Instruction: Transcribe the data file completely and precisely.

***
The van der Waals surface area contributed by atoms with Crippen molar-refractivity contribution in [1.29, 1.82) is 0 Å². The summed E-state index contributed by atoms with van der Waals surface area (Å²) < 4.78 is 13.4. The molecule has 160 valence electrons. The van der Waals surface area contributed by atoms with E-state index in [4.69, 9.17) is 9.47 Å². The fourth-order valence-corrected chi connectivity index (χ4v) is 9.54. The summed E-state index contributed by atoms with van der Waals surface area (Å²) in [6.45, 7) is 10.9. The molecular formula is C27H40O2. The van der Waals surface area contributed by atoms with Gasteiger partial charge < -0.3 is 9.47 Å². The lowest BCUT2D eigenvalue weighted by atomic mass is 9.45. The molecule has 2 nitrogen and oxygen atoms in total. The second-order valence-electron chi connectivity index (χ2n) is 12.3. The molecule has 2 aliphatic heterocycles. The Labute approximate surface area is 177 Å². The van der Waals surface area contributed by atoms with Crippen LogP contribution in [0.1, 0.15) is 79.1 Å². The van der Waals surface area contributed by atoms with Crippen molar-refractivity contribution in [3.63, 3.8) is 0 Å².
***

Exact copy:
The van der Waals surface area contributed by atoms with Crippen molar-refractivity contribution in [1.29, 1.82) is 0 Å². The summed E-state index contributed by atoms with van der Waals surface area (Å²) < 4.78 is 13.4. The molecule has 160 valence electrons. The van der Waals surface area contributed by atoms with E-state index in [4.69, 9.17) is 9.47 Å². The fourth-order valence-corrected chi connectivity index (χ4v) is 9.54. The summed E-state index contributed by atoms with van der Waals surface area (Å²) in [6.45, 7) is 10.9. The molecular formula is C27H40O2. The van der Waals surface area contributed by atoms with Gasteiger partial charge < -0.3 is 9.47 Å². The lowest BCUT2D eigenvalue weighted by atomic mass is 9.45. The molecule has 2 nitrogen and oxygen atoms in total. The second-order valence-electron chi connectivity index (χ2n) is 12.3. The molecule has 2 aliphatic heterocycles. The Labute approximate surface area is 177 Å². The van der Waals surface area contributed by atoms with Crippen LogP contribution in [0.1, 0.15) is 79.1 Å². The van der Waals surface area contributed by atoms with Crippen molar-refractivity contribution in [3.63, 3.8) is 0 Å².